A group of us from my church gathered one Wednesday night to talk about what God has to say about immigration. Unlike the debates we are hearing on TV and the Radio in the build up to the election, this was not a moment to talk about our different political views but to have a discussion about what unites us by learning about God’s heart for the stranger among us. And God gives a surprising amount of instruction about this!
When I think about vulnerable people, those that need to be protected, I think of the poor, the widow, and the orphan. However, when God talks about caring for the vulnerable in the Bible, there is a fourth category – the foreigner. Throughout the Old Testament God reminds the Israelites “do not mistreat an alien or oppress him, for you were aliens in Egypt” (Exodus 22:21). If he mentions it so many times, it makes me think I should be paying a little more attention – is the immigrant more vulnerable than the average citizen? Do they have the same access to justice, services, and wealth? There must be a reason why God says that he “watches over the alien” (Psalm 146:9), that he needs to be their protector.
Jesus was keenly aware of the needs of the immigrant, having himself lived as a foreigner in Egypt when a child. In Matthew 25 he makes clear that it is those who feed the hungry, clothe the naked, and invite the stranger in who will inherit the kingdom of God. But what does all this mean for us today?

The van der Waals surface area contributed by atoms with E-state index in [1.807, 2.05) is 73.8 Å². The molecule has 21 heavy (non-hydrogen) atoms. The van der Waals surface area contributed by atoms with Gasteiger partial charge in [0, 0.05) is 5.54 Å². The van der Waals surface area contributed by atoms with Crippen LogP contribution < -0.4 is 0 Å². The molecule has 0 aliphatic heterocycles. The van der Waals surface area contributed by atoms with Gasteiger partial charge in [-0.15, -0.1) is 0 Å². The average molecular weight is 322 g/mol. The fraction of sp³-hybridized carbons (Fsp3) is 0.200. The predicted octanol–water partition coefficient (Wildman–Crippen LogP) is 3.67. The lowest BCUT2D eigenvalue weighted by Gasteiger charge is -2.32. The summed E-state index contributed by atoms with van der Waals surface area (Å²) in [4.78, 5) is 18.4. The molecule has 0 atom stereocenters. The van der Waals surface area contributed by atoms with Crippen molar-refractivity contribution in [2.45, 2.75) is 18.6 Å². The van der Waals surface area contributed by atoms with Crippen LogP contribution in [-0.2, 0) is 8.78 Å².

It is not easy to respond to the needs of the foreigners around us, not least because these aren’t necessarily people that we see everyday. For many of us these people are not our friends or neighbors. But as we discussed on that night, perhaps we need to be a little more intentional about reaching out. This doesn’t have to mean moving into a different neighborhood (although for some people in our congregation that is exactly what they’ve decided to do) but may simply mean making the effort with foreigners you do meet, whether in your workplace or in the supermarket. Research from the Billy Graham Center has found that less than 1 in ten immigrants will ever be welcomed into the home of an American, to say nothing of a Christian. Maybe this is an area where we could start to make a change.
As one of the people at that night’s study so beautifully put it, this is a wonderful opportunity for us to participate in God’s generosity. In Acts 17 it says, “From one man He made every nation of men, that they should inhabit the whole earth; and he determined the times set for them and the exact places where they should live. God did this so that men would seek Him and perhaps reach out for Him and find Him, though He is not far from each one of us.” So it may be that God has brought people to live alongside us so they can reach out for Him and find Him. How wonderful if we could set aside our own fears and anxieties to join these people in this most divine journey.
Sarah Beaumont moved from the UK to the US with her husband in 2011, and started volunteering with Casa Chirilagua – a faith based organisation working in a Latino immigrant community in Alexandria, VA. In March 2012 she started work as their Development Director. Before coming to the United States Sarah spent 7 years working in the UK Government and Parliament, as a policy adviser (including work on immigration issues) and project manager, and prior to that spent 2 years working in Thailand on children’s projects for displaced people from Burma.
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